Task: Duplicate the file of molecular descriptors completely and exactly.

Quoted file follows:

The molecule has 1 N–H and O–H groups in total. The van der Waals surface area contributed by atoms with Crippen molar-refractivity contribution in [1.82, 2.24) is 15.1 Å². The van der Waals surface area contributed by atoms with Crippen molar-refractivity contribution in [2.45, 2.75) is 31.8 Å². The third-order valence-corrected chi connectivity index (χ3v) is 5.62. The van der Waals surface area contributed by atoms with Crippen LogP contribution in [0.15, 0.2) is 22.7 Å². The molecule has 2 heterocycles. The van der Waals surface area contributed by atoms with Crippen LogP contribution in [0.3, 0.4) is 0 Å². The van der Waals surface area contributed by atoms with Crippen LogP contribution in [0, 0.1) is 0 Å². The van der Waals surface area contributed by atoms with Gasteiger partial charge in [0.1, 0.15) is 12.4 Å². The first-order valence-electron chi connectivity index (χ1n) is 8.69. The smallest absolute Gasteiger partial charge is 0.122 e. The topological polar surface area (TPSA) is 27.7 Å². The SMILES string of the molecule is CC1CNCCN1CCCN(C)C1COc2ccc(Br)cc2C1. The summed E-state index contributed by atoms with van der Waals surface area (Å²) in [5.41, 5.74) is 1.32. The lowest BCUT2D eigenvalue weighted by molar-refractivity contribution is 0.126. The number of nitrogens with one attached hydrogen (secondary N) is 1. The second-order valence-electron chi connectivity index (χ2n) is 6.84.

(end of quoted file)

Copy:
The molecule has 1 N–H and O–H groups in total. The van der Waals surface area contributed by atoms with Crippen molar-refractivity contribution in [1.82, 2.24) is 15.1 Å². The van der Waals surface area contributed by atoms with Crippen molar-refractivity contribution in [2.45, 2.75) is 31.8 Å². The third-order valence-corrected chi connectivity index (χ3v) is 5.62. The van der Waals surface area contributed by atoms with Crippen LogP contribution in [0.15, 0.2) is 22.7 Å². The molecule has 2 heterocycles. The van der Waals surface area contributed by atoms with Crippen LogP contribution in [0.3, 0.4) is 0 Å². The van der Waals surface area contributed by atoms with Crippen LogP contribution in [0, 0.1) is 0 Å². The van der Waals surface area contributed by atoms with Gasteiger partial charge in [0.1, 0.15) is 12.4 Å². The first-order valence-electron chi connectivity index (χ1n) is 8.69. The smallest absolute Gasteiger partial charge is 0.122 e. The topological polar surface area (TPSA) is 27.7 Å². The SMILES string of the molecule is CC1CNCCN1CCCN(C)C1COc2ccc(Br)cc2C1. The summed E-state index contributed by atoms with van der Waals surface area (Å²) in [5.41, 5.74) is 1.32. The lowest BCUT2D eigenvalue weighted by molar-refractivity contribution is 0.126. The number of nitrogens with one attached hydrogen (secondary N) is 1. The second-order valence-electron chi connectivity index (χ2n) is 6.84.